Installation 'No Access' 2001

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Five Crusaders, CR # 1 to 5 which included a motorcycle policeman and motorcycle and five bricked up doorways all constructed from waste cardboard make up this installation which is called "no access".

This installation was first shown at the Soapbox Gallery, Brisbane in June 2000, and the exhibition continued in the Soapbox Gallery Window during July 2000 with 24 hour viewing onto Brunswick St.

The installation "no access" is a gesture which turns in on itself, inasmuch as it is a vehicle for entering and at the same time limiting access. The access being to my mind, to my soul, to my inner self.

The only real access to my mind, my soul, my inner self is to be on the same wavelength as myself, then, one no longer needs access because one is already there.

In the installation "no access" the Crusaders are symbolically used as guardians of partly open doors, the openings of which have already been bricked up as an added deterrent to access to my inner self.

The size and shape of the Crusaders comes from one of a series of my earlier paintings which was called "Night Crusaders" in which the Crusaders were trying to manipulate / stop / make others do things which they did not wish to do, as the Crusaders of the Middle Ages did.

In this issue they have a different role as protectors of my inner self. Their physical appearance is slightly similar to the Crusaders of the Middle Ages yet each one is also wearing some item of modern apparel such as a collar and necktie. Each one wears a cross and carries a book and a weapon, be it a bible or a traffic policeman's ticket book, a sword or a pistol, a religious symbol or a police badge.

Three of the Crusaders each had one square blue eye, and CR # 4 only had a mouth, he was a shouter, whereas CR # 5 which was the largest and most imposing had neither mouth or eyes, he was a listener and his ears were small perforated holes in a symmetrical pattern as on a telephone earpiece.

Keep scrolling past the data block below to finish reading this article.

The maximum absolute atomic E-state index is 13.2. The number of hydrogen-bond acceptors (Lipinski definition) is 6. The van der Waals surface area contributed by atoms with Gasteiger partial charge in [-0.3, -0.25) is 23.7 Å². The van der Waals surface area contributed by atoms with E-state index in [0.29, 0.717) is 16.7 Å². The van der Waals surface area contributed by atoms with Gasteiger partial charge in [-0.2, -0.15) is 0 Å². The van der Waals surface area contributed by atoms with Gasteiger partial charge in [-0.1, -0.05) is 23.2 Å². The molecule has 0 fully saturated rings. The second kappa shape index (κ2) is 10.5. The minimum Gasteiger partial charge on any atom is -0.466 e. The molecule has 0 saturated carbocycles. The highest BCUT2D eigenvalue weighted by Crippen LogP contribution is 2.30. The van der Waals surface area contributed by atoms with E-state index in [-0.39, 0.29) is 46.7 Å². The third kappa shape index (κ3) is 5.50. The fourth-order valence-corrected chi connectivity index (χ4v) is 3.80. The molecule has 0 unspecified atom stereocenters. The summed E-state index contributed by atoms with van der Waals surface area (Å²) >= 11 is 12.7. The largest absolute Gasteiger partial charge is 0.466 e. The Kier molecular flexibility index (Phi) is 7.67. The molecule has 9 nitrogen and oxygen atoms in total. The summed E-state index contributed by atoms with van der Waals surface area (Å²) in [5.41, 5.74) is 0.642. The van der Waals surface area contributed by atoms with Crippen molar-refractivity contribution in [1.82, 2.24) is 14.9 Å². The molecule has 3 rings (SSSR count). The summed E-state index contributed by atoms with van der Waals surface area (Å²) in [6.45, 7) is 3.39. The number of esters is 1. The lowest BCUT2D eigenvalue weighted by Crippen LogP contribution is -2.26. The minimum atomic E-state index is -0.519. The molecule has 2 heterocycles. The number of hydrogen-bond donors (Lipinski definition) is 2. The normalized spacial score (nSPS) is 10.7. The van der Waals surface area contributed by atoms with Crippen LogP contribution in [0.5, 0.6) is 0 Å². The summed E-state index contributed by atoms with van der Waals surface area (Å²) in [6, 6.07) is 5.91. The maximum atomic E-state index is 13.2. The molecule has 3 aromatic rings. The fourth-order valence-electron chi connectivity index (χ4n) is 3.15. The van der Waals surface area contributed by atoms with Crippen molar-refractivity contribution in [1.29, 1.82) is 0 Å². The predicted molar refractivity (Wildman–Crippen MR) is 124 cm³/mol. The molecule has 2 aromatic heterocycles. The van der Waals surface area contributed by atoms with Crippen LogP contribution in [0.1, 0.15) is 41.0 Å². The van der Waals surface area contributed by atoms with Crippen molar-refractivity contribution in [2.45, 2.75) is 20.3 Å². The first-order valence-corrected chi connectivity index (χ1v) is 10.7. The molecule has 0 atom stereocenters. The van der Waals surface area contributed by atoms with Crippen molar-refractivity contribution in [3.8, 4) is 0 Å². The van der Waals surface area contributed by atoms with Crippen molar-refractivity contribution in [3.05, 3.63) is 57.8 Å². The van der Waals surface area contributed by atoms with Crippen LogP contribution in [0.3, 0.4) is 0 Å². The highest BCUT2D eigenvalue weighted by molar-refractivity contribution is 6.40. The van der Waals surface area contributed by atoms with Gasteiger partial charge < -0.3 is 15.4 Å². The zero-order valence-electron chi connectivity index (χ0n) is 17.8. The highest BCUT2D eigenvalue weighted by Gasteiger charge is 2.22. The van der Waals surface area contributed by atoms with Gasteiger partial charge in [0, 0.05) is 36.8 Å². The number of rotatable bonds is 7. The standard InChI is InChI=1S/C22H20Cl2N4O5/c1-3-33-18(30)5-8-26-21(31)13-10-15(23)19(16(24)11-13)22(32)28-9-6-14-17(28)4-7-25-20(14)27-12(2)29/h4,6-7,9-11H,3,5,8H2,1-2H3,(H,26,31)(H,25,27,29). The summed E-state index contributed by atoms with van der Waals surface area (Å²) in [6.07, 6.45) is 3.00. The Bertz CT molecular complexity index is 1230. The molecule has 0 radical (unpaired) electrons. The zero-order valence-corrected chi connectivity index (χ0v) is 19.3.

One could say the installation was an experiment on my part, in this instant I have blatantly used conceptual art as a vehicle to show off the craftsmanship and sculptural size which can be achieved using waste cardboard.

About the Crusaders

CR # 1 (1.93m tall) is currently on the front porch of a Brisbane solicitor's Gregory Terrace home.

CR # 2 (2.0m tall) is on guard in the home of an artist who lives at Everton Hills.

CR # 3 (1.89m tall) was a modern day motorcycle policeman, complete with police motor cycle (2.4m long), and both are currently in the home of a Brisbane architect

CR # 4 (1.98m tall) was dismantled and the right hand which was grasping for his sword, used as a test piece by Urban Art Projects, to be cast in aluminium (colour slide enclosed) as a preliminary show piece, to exhibit what could be achieved with cardboard sculpture in discussions with the developers of the large 3.55m tall urban art project to be installed in 2004.

CR # 5 (2.05m tall) is in the waiting room of a paediatric doctor who has his surgery at the Mater Children's Hospital. He is quite willing to allow it to go on display in the "Pop Zoo" exhibition at South Bank for a month next year. CR # 5 is one of 5 Crusader type figures which were featured in my installation "no access" which was exhibited at the "Soapbox Gallery", Fortitude Valley, Qld. in June and July 2001.

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